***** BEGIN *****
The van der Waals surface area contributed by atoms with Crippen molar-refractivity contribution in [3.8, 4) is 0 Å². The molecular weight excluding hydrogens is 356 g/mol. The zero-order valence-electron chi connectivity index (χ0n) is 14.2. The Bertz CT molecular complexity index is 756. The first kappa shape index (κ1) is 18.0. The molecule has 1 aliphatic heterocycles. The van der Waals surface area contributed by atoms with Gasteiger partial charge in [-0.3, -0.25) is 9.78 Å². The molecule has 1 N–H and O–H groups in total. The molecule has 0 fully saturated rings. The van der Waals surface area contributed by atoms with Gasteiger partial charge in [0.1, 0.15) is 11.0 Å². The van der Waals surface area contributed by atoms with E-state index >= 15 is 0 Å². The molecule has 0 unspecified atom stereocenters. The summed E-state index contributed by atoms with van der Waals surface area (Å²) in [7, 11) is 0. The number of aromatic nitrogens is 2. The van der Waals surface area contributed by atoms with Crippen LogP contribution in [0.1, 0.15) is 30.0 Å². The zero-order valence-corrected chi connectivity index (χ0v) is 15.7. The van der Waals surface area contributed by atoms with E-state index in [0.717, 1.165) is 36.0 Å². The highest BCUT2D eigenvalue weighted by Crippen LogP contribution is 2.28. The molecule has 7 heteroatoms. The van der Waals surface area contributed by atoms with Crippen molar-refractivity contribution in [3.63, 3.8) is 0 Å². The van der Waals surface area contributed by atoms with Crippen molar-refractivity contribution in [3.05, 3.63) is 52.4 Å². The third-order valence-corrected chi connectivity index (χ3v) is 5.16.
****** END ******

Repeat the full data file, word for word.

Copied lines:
The van der Waals surface area contributed by atoms with Crippen molar-refractivity contribution in [3.8, 4) is 0 Å². The molecular weight excluding hydrogens is 356 g/mol. The zero-order valence-electron chi connectivity index (χ0n) is 14.2. The Bertz CT molecular complexity index is 756. The first kappa shape index (κ1) is 18.0. The molecule has 1 aliphatic heterocycles. The van der Waals surface area contributed by atoms with Gasteiger partial charge in [-0.3, -0.25) is 9.78 Å². The molecule has 1 N–H and O–H groups in total. The molecule has 0 fully saturated rings. The van der Waals surface area contributed by atoms with Gasteiger partial charge in [0.1, 0.15) is 11.0 Å². The van der Waals surface area contributed by atoms with E-state index >= 15 is 0 Å². The molecule has 0 unspecified atom stereocenters. The summed E-state index contributed by atoms with van der Waals surface area (Å²) in [7, 11) is 0. The number of aromatic nitrogens is 2. The van der Waals surface area contributed by atoms with Crippen LogP contribution in [0.1, 0.15) is 30.0 Å². The zero-order valence-corrected chi connectivity index (χ0v) is 15.7. The van der Waals surface area contributed by atoms with E-state index in [0.717, 1.165) is 36.0 Å². The highest BCUT2D eigenvalue weighted by Crippen LogP contribution is 2.28. The molecule has 7 heteroatoms. The van der Waals surface area contributed by atoms with Crippen molar-refractivity contribution in [3.63, 3.8) is 0 Å². The van der Waals surface area contributed by atoms with Crippen molar-refractivity contribution in [3.05, 3.63) is 52.4 Å². The third-order valence-corrected chi connectivity index (χ3v) is 5.16.